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Why Can't I Work From Just My iPad, Anyway?

Posted by Carter Dotson on August 24th, 2012
+ Universal App - Designed for iPhone and iPad

I want to just work from my iPad. I'm sick of desktops, laptops, and netbooks. The iPad is lightweight, has great battery life, and I don't have to take it out of my bag when I'm flying. Most of the work that I do is writing, covering iOS and Android, so it seems appropriate to primarily do this work from mobile devices, right? That's what I want, but there's still just so many shortcomings that keep it from being a regular reality.

What I find is that for basic tasks, the iPad is great. I like the focus that the iPad's limitation of running a single app on screen at a time provides, especially for writing. I use a portable Bluetooth keyboard, and while it's not full-size, the benefits I get from being forced to focus on what I'm writing is a huge benefit. As well, with the customer support job I work with that uses Zendesk, I discovered that it's actually quite easy to do it efficiently through Safari and the Zendesk mobile app. I didn't feel like I was any less productive in working from the iPad than I do when I work from my Mac in this case. But it's the exception to the rule.

The problems always come in when I have to work with files. For example, when I have to upload images to WordPress, it does not go well. Until iOS 6 hits with the ability to upload images from the browser, I have to upload through the app, which requires that images be placed in the body of text, not in the galleries that are below posts. Adding images to an article from the iPad is problematic as well, as the menu doesn't display properly unless I'm in portrait.

Thankfully, things are a little better outside of WordPress. An app like GoodReader for iPad helps when trying to work with files and performing basic tasks like unzipping archives or just saving photos to the Camera Roll, but it feels like a workaround to a real solution, and it's ultimately more time-consuming. Android is better-equipped to deal with files, but it's still a clunkier experience than working from just a computer.

Now, what about remote computing apps? These either require having a computer set up and running somewhere, like with LogMeIn, or using something like OnLive Desktop, which requires a good enough low-latency wifi connection, which can be hard to get while mobile. Clear's mobile WiMax hotspot worked well enough for me on a recent trip to Chicago, but most publicly-available wifi spots struggled with it. This isn't even considering the key problem with all remote computing apps: the touch screen is not a mouse, and trying to use it as one is awkward.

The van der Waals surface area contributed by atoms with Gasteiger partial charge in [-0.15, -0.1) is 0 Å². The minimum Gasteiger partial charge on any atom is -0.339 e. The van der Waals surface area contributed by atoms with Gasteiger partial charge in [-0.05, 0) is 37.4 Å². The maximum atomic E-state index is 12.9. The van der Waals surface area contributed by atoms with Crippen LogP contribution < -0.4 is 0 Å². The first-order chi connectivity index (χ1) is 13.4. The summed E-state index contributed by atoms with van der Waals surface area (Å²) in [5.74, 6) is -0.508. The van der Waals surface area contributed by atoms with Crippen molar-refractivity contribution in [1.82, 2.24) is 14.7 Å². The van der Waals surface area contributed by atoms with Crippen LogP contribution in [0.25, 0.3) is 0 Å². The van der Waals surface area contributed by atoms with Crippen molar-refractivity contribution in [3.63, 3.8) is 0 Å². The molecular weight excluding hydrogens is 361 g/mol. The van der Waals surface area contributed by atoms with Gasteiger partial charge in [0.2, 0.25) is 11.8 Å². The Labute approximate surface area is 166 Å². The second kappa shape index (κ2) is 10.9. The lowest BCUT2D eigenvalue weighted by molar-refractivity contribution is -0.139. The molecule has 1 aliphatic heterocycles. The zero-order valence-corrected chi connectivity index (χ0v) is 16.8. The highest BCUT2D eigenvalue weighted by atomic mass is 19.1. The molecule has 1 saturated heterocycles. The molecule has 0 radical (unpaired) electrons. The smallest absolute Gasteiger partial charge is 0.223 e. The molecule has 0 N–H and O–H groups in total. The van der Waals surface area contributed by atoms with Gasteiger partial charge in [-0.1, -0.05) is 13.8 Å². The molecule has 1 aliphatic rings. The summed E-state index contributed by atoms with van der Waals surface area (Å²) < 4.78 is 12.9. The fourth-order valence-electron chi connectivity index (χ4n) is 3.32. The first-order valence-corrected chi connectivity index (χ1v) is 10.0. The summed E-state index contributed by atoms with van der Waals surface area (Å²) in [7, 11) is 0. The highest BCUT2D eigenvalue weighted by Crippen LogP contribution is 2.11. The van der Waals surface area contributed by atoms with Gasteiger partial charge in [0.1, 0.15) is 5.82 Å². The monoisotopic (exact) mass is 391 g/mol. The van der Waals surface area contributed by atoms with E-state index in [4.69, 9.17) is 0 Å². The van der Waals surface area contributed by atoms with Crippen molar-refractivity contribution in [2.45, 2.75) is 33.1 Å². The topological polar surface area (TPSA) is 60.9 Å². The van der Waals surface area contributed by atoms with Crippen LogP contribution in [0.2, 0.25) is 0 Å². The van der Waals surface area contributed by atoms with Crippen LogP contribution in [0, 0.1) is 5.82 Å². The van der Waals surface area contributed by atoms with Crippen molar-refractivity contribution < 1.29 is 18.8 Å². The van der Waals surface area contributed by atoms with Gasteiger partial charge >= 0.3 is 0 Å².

Really, that's the problem with the iPad as a work device. It may be a post-PC device, but work is still caught in a PC state of mind. I am at a point where I can do most of my work if absolutely necessary from my iPad, especially writing and answering emails. But I still hit a bottleneck where it's woefully inefficient. Until the necessary services adapt to the needs of tablet users like myself, I will still have to fight through that bottleneck.

OnLive Desktop Plus Review

iPad App - Designed for iPad
By Carter Dotson on February 27th, 2012
Our rating: starstarstarhalfstarblankstar :: SOMEWHAT LIVE
OnLive Desktop Plus allows users to access a cloud-based version of Windows 7 directly from their iPad.
Read The Full Review »

Five For Friday: Week of January 20

Posted by Jennifer Allen on January 20th, 2012

Another Friday, another week drawing to a close and that means one very important part of the day: the Five For Friday! Here's our roundup of five of the best apps and games that have been released on the App Store in the past 7 days.

iTunes U

Lauded as a great way of providing education right to an iOS device, iTunes U gives access to complete courses from many leading universities and other schools. More than 500,000 free lectures, videos, books and other resources are accessible from within this app with the ability to browse collections from institutions such as Stanford, Yale, Oxford and the New York Public Library. Notes and highlighting functionality makes everything easy to review through this informative app.


We've all seen puzzle games that involve colored blocks falling from the top of the screen, in need of arranging to clear them. We've all seen games that provide a similar experience but with letters and words needing to be created. How about a game that combines both? Puzzlejuice is exactly that, making for a very potent mix of fun and brainteasing.

Timelapse Video Recorder

Ideal for those with a creative eye, Timelapse Video Recorder enables users to create time lapse videos quickly and simply. One tap of the screen records the video with similarly easy to use buttons available for adjusting video length and speed up relevant sections. It's smooth and set to produce some great results, all at 60 frames per seconds for maximum smoothness.

OnLive Desktop

Harnessing the power of cloud computing with remote PC desktop utilization is how OnLive explains this app and that's pretty much exactly it. OnLive Desktop enables iPad users to view, edit and create documents using Microsoft Office Word, Excel and PowerPoint all through this form of PC virtualization. Users can easily transfer files between the app and other devices and the experience is lag-free and simple to use.

Smash Cops

Fun should always be had on the weekend and Smash Cops should supply bucketloads of it. Reminiscient of classic game, Chase HQ, Smash Cops is all about taking out runaway felons in races spread over 20 missions and 4 different mini games. Fast and furious, Smash Cops will be great for Burnout and Need For Speed fans.